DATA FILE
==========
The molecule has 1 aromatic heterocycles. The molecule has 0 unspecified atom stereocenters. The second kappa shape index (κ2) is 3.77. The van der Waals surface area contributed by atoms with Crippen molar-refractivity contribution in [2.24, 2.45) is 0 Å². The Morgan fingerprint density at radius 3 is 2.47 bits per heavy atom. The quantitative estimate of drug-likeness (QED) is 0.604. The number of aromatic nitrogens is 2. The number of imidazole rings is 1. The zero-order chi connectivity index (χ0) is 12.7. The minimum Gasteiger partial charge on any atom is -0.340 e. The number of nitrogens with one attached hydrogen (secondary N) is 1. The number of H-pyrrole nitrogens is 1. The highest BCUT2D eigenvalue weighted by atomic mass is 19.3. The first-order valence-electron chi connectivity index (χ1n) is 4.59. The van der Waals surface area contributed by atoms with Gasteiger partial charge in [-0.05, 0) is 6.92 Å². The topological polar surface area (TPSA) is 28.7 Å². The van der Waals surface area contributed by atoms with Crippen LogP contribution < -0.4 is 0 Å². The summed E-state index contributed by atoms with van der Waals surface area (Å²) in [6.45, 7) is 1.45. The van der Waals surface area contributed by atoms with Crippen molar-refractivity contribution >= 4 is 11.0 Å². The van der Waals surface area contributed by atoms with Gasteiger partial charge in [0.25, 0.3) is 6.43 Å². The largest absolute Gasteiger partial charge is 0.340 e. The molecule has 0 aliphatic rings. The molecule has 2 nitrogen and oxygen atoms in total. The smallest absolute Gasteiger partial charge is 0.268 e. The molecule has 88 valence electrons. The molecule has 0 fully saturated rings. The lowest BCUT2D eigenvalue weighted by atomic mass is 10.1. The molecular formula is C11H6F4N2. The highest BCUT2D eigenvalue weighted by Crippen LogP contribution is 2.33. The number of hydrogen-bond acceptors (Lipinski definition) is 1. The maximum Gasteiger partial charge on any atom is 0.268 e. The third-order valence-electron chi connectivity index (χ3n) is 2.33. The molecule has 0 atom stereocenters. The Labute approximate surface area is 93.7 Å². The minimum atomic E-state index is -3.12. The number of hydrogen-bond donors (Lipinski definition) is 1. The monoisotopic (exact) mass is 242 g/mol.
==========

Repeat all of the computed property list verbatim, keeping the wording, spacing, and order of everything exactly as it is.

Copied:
The molecule has 1 aromatic heterocycles. The molecule has 0 unspecified atom stereocenters. The second kappa shape index (κ2) is 3.77. The van der Waals surface area contributed by atoms with Crippen molar-refractivity contribution in [2.24, 2.45) is 0 Å². The Morgan fingerprint density at radius 3 is 2.47 bits per heavy atom. The quantitative estimate of drug-likeness (QED) is 0.604. The number of aromatic nitrogens is 2. The number of imidazole rings is 1. The zero-order chi connectivity index (χ0) is 12.7. The minimum Gasteiger partial charge on any atom is -0.340 e. The number of nitrogens with one attached hydrogen (secondary N) is 1. The number of H-pyrrole nitrogens is 1. The highest BCUT2D eigenvalue weighted by atomic mass is 19.3. The first-order valence-electron chi connectivity index (χ1n) is 4.59. The van der Waals surface area contributed by atoms with Gasteiger partial charge in [-0.05, 0) is 6.92 Å². The topological polar surface area (TPSA) is 28.7 Å². The van der Waals surface area contributed by atoms with Crippen LogP contribution < -0.4 is 0 Å². The summed E-state index contributed by atoms with van der Waals surface area (Å²) in [6.45, 7) is 1.45. The van der Waals surface area contributed by atoms with Crippen molar-refractivity contribution >= 4 is 11.0 Å². The van der Waals surface area contributed by atoms with Gasteiger partial charge in [0.25, 0.3) is 6.43 Å². The largest absolute Gasteiger partial charge is 0.340 e. The molecule has 0 aliphatic rings. The molecule has 2 nitrogen and oxygen atoms in total. The smallest absolute Gasteiger partial charge is 0.268 e. The molecule has 88 valence electrons. The molecule has 0 fully saturated rings. The lowest BCUT2D eigenvalue weighted by atomic mass is 10.1. The molecular formula is C11H6F4N2. The highest BCUT2D eigenvalue weighted by Crippen LogP contribution is 2.33. The number of hydrogen-bond acceptors (Lipinski definition) is 1. The maximum Gasteiger partial charge on any atom is 0.268 e. The third-order valence-electron chi connectivity index (χ3n) is 2.33. The molecule has 0 atom stereocenters. The Labute approximate surface area is 93.7 Å². The minimum atomic E-state index is -3.12. The number of hydrogen-bond donors (Lipinski definition) is 1. The monoisotopic (exact) mass is 242 g/mol.